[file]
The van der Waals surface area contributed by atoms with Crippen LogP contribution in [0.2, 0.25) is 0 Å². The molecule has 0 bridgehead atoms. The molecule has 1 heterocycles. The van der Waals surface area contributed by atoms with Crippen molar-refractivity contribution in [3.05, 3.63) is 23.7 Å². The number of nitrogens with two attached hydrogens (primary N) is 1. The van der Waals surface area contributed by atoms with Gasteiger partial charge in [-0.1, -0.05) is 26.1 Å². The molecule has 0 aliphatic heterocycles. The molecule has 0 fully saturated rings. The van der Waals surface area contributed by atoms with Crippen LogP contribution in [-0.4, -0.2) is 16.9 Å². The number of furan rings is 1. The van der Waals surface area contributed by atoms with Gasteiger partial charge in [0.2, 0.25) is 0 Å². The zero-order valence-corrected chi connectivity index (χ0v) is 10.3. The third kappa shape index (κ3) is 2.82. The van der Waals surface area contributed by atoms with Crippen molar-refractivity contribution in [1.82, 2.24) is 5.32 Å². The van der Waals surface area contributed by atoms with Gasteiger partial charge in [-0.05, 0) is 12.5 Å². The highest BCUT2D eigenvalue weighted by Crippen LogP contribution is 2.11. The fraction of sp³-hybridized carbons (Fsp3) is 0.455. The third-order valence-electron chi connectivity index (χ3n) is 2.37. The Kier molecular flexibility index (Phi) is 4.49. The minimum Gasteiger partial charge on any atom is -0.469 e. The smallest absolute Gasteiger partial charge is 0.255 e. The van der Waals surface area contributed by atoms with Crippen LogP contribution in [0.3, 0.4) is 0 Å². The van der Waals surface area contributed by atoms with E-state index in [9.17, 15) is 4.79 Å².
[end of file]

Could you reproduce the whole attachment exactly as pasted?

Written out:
The van der Waals surface area contributed by atoms with Crippen LogP contribution in [0.2, 0.25) is 0 Å². The molecule has 0 bridgehead atoms. The molecule has 1 heterocycles. The van der Waals surface area contributed by atoms with Crippen molar-refractivity contribution in [3.05, 3.63) is 23.7 Å². The number of nitrogens with two attached hydrogens (primary N) is 1. The van der Waals surface area contributed by atoms with Gasteiger partial charge in [-0.1, -0.05) is 26.1 Å². The molecule has 0 aliphatic heterocycles. The molecule has 0 fully saturated rings. The van der Waals surface area contributed by atoms with Crippen LogP contribution in [-0.4, -0.2) is 16.9 Å². The number of furan rings is 1. The van der Waals surface area contributed by atoms with Gasteiger partial charge in [0.2, 0.25) is 0 Å². The zero-order valence-corrected chi connectivity index (χ0v) is 10.3. The third kappa shape index (κ3) is 2.82. The van der Waals surface area contributed by atoms with Crippen molar-refractivity contribution in [1.82, 2.24) is 5.32 Å². The van der Waals surface area contributed by atoms with Gasteiger partial charge in [-0.05, 0) is 12.5 Å². The highest BCUT2D eigenvalue weighted by Crippen LogP contribution is 2.11. The fraction of sp³-hybridized carbons (Fsp3) is 0.455. The third-order valence-electron chi connectivity index (χ3n) is 2.37. The Kier molecular flexibility index (Phi) is 4.49. The minimum Gasteiger partial charge on any atom is -0.469 e. The smallest absolute Gasteiger partial charge is 0.255 e. The van der Waals surface area contributed by atoms with Crippen LogP contribution in [0.3, 0.4) is 0 Å². The van der Waals surface area contributed by atoms with E-state index in [9.17, 15) is 4.79 Å².